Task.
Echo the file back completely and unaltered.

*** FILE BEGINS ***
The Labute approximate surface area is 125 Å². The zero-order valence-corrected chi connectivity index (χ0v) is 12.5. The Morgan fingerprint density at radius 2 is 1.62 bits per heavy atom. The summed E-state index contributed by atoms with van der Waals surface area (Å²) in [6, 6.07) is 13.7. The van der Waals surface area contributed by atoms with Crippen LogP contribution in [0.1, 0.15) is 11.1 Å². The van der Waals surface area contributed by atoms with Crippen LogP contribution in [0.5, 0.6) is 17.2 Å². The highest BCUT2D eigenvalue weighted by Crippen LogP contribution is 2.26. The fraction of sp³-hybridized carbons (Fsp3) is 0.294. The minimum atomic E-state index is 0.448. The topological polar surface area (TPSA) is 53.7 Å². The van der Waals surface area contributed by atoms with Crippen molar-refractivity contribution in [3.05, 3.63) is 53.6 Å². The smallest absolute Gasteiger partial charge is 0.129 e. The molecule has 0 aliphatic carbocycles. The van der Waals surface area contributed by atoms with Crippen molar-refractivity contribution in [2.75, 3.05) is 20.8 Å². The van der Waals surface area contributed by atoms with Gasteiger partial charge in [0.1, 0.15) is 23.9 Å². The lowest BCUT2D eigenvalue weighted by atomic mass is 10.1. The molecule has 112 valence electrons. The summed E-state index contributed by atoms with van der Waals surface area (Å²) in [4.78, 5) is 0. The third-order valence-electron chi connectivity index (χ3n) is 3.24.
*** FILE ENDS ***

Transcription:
The Labute approximate surface area is 125 Å². The zero-order valence-corrected chi connectivity index (χ0v) is 12.5. The Morgan fingerprint density at radius 2 is 1.62 bits per heavy atom. The summed E-state index contributed by atoms with van der Waals surface area (Å²) in [6, 6.07) is 13.7. The van der Waals surface area contributed by atoms with Crippen LogP contribution in [0.1, 0.15) is 11.1 Å². The van der Waals surface area contributed by atoms with Crippen LogP contribution in [0.5, 0.6) is 17.2 Å². The highest BCUT2D eigenvalue weighted by Crippen LogP contribution is 2.26. The fraction of sp³-hybridized carbons (Fsp3) is 0.294. The minimum atomic E-state index is 0.448. The topological polar surface area (TPSA) is 53.7 Å². The van der Waals surface area contributed by atoms with Crippen molar-refractivity contribution in [3.05, 3.63) is 53.6 Å². The smallest absolute Gasteiger partial charge is 0.129 e. The molecule has 0 aliphatic carbocycles. The van der Waals surface area contributed by atoms with Crippen molar-refractivity contribution in [2.75, 3.05) is 20.8 Å². The van der Waals surface area contributed by atoms with Gasteiger partial charge in [0.1, 0.15) is 23.9 Å². The lowest BCUT2D eigenvalue weighted by atomic mass is 10.1. The molecule has 112 valence electrons. The summed E-state index contributed by atoms with van der Waals surface area (Å²) in [4.78, 5) is 0. The third-order valence-electron chi connectivity index (χ3n) is 3.24.